The Denver School Board spent five hours meeting behind closed doors after the shooting of two employees by a student who later committed suicide, only to produce a weak, short-term solution to secure high schools from violence.

Board members, many of whom are currently up for reelection, held a press conference afterwards to announce a temporary suspension of their ban on school resource officers, which was enacted under the leadership of Auon’Tai “Tay” Anderson after the George Floyd riots of 2020.

The board decided to temporarily add two mental health workers and two police officers to each high school for the next three months until the school year ends.

But they don’t want to pay for it. At least not with the school district’s $1.27 billion budget.

And yet they’ve already paid in lives lost.

The school board wants the superintendent to convince the mayor of Denver to agree to foot the bill out of city coffers.

The catch to police being back on campus until summer vacation, is that the school board doesn’t want them to do any actual policing, other than to just stand there and look menacing, or something.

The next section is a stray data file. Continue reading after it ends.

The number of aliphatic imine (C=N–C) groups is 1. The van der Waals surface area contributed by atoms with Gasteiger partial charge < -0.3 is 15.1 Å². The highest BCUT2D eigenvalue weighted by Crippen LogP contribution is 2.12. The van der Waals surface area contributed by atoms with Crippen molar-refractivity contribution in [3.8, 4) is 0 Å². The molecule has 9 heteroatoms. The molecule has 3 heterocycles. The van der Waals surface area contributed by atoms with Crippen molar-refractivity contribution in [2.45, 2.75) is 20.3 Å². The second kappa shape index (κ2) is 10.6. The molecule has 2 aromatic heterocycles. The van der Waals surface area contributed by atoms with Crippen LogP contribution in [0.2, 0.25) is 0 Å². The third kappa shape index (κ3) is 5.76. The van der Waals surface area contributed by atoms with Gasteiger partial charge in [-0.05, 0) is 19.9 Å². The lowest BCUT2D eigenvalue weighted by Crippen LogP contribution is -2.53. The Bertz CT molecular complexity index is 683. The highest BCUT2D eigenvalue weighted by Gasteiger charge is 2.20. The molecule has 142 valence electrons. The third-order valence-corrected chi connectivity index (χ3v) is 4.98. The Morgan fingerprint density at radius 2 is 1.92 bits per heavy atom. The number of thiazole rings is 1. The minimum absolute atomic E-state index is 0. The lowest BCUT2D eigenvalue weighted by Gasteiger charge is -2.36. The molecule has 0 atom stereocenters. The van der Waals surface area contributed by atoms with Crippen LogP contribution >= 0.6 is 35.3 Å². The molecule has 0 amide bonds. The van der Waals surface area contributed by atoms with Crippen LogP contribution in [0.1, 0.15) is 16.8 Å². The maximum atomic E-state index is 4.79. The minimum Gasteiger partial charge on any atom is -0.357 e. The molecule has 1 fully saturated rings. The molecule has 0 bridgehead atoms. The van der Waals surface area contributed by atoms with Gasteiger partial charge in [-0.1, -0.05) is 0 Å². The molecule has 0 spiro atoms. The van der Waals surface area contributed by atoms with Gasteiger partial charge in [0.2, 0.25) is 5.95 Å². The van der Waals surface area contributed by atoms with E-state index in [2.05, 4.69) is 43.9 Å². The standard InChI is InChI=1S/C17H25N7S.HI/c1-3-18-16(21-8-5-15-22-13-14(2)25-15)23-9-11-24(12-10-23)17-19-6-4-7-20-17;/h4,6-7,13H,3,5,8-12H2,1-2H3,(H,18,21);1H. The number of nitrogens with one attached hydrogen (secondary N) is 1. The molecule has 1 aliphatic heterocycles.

Since it was Superintendent Alex Marrero’s idea to bring back police immediately after this week’s shooting without board authorization, the board said he has to give them monthly disaggregated reports to include every ticket issued or arrest “to ensure armed officers are only there for safety purposes.”

In other words, police are expected to act as armed mall cops, but with better manners and pressed uniforms.

With blood on their hands, the greater good came so close to outweighing the progressive politics that expelled police off campus in the first place.

Mayor Hancock has already signaled his willingness to work with the school district, after not so subtly dinging them for cancelling the school resource officer program in the first place.

What remains to be seen, is how the new mayor of Denver elected April 4 will work with the school board in funding officers this year, or in the future.